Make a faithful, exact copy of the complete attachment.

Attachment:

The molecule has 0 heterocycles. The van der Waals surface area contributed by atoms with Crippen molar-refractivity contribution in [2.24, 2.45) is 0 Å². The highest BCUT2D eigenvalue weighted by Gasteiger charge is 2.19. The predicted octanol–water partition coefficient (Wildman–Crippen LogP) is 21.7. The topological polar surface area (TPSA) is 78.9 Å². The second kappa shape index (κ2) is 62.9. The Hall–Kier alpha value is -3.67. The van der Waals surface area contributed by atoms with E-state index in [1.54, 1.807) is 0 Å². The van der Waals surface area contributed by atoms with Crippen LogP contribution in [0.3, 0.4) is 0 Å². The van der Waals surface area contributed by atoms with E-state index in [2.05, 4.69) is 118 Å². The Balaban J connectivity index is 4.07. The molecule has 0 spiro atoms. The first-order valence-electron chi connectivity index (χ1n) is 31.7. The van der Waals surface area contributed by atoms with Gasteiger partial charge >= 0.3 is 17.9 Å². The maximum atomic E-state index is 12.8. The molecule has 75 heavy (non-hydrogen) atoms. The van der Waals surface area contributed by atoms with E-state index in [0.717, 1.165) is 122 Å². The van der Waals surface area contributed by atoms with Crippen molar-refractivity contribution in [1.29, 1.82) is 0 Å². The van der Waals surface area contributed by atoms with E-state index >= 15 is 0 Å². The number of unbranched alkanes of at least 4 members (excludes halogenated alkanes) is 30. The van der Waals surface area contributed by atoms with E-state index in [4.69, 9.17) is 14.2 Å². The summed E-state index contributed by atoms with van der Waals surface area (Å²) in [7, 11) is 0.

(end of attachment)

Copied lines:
The molecule has 0 heterocycles. The van der Waals surface area contributed by atoms with Crippen molar-refractivity contribution in [2.24, 2.45) is 0 Å². The highest BCUT2D eigenvalue weighted by Gasteiger charge is 2.19. The predicted octanol–water partition coefficient (Wildman–Crippen LogP) is 21.7. The topological polar surface area (TPSA) is 78.9 Å². The second kappa shape index (κ2) is 62.9. The Hall–Kier alpha value is -3.67. The van der Waals surface area contributed by atoms with E-state index in [1.54, 1.807) is 0 Å². The van der Waals surface area contributed by atoms with Crippen LogP contribution in [0.3, 0.4) is 0 Å². The van der Waals surface area contributed by atoms with E-state index in [2.05, 4.69) is 118 Å². The Balaban J connectivity index is 4.07. The molecule has 0 spiro atoms. The first-order valence-electron chi connectivity index (χ1n) is 31.7. The van der Waals surface area contributed by atoms with Gasteiger partial charge >= 0.3 is 17.9 Å². The maximum atomic E-state index is 12.8. The molecule has 75 heavy (non-hydrogen) atoms. The van der Waals surface area contributed by atoms with E-state index in [0.717, 1.165) is 122 Å². The van der Waals surface area contributed by atoms with Crippen molar-refractivity contribution in [1.29, 1.82) is 0 Å². The van der Waals surface area contributed by atoms with E-state index >= 15 is 0 Å². The number of unbranched alkanes of at least 4 members (excludes halogenated alkanes) is 30. The van der Waals surface area contributed by atoms with E-state index in [4.69, 9.17) is 14.2 Å². The summed E-state index contributed by atoms with van der Waals surface area (Å²) in [7, 11) is 0.